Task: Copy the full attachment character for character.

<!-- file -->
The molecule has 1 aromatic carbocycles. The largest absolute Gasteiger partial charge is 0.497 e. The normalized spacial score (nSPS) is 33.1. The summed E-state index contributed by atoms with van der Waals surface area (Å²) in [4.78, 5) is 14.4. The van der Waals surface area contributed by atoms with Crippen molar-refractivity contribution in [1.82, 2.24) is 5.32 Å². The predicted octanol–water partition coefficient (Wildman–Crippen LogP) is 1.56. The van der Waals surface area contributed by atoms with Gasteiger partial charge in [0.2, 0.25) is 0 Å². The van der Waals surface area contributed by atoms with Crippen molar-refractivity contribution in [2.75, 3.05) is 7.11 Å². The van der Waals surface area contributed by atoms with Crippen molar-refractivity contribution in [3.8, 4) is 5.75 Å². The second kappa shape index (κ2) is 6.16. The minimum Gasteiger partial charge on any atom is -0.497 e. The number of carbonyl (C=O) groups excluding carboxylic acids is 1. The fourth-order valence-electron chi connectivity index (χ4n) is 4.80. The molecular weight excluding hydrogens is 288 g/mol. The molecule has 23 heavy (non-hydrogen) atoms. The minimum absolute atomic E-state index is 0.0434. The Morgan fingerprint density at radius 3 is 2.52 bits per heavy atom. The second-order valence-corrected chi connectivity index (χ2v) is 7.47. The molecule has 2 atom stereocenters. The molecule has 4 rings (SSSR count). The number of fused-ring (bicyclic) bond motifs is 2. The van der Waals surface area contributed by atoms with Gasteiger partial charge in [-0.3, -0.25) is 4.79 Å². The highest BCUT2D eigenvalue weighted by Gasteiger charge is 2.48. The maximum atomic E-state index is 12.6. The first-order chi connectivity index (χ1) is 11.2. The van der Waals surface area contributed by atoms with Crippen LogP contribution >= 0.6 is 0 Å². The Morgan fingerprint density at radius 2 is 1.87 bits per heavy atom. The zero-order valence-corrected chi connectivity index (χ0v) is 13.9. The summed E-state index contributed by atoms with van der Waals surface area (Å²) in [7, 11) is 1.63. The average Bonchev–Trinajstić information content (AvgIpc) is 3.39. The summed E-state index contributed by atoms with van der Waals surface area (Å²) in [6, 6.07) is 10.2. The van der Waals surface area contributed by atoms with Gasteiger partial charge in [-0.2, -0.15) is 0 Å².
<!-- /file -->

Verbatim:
The molecule has 1 aromatic carbocycles. The largest absolute Gasteiger partial charge is 0.497 e. The normalized spacial score (nSPS) is 33.1. The summed E-state index contributed by atoms with van der Waals surface area (Å²) in [4.78, 5) is 14.4. The van der Waals surface area contributed by atoms with Crippen molar-refractivity contribution in [1.82, 2.24) is 5.32 Å². The predicted octanol–water partition coefficient (Wildman–Crippen LogP) is 1.56. The van der Waals surface area contributed by atoms with Gasteiger partial charge in [0.2, 0.25) is 0 Å². The van der Waals surface area contributed by atoms with Crippen molar-refractivity contribution in [2.75, 3.05) is 7.11 Å². The van der Waals surface area contributed by atoms with Crippen molar-refractivity contribution in [3.8, 4) is 5.75 Å². The second kappa shape index (κ2) is 6.16. The minimum Gasteiger partial charge on any atom is -0.497 e. The number of carbonyl (C=O) groups excluding carboxylic acids is 1. The fourth-order valence-electron chi connectivity index (χ4n) is 4.80. The molecular weight excluding hydrogens is 288 g/mol. The molecule has 23 heavy (non-hydrogen) atoms. The minimum absolute atomic E-state index is 0.0434. The Morgan fingerprint density at radius 3 is 2.52 bits per heavy atom. The second-order valence-corrected chi connectivity index (χ2v) is 7.47. The molecule has 2 atom stereocenters. The molecule has 4 rings (SSSR count). The number of fused-ring (bicyclic) bond motifs is 2. The van der Waals surface area contributed by atoms with Gasteiger partial charge in [-0.3, -0.25) is 4.79 Å². The highest BCUT2D eigenvalue weighted by Gasteiger charge is 2.48. The maximum atomic E-state index is 12.6. The first-order chi connectivity index (χ1) is 11.2. The van der Waals surface area contributed by atoms with Crippen LogP contribution >= 0.6 is 0 Å². The Morgan fingerprint density at radius 2 is 1.87 bits per heavy atom. The zero-order valence-corrected chi connectivity index (χ0v) is 13.9. The summed E-state index contributed by atoms with van der Waals surface area (Å²) in [7, 11) is 1.63. The average Bonchev–Trinajstić information content (AvgIpc) is 3.39. The summed E-state index contributed by atoms with van der Waals surface area (Å²) in [6, 6.07) is 10.2. The van der Waals surface area contributed by atoms with Gasteiger partial charge in [-0.2, -0.15) is 0 Å².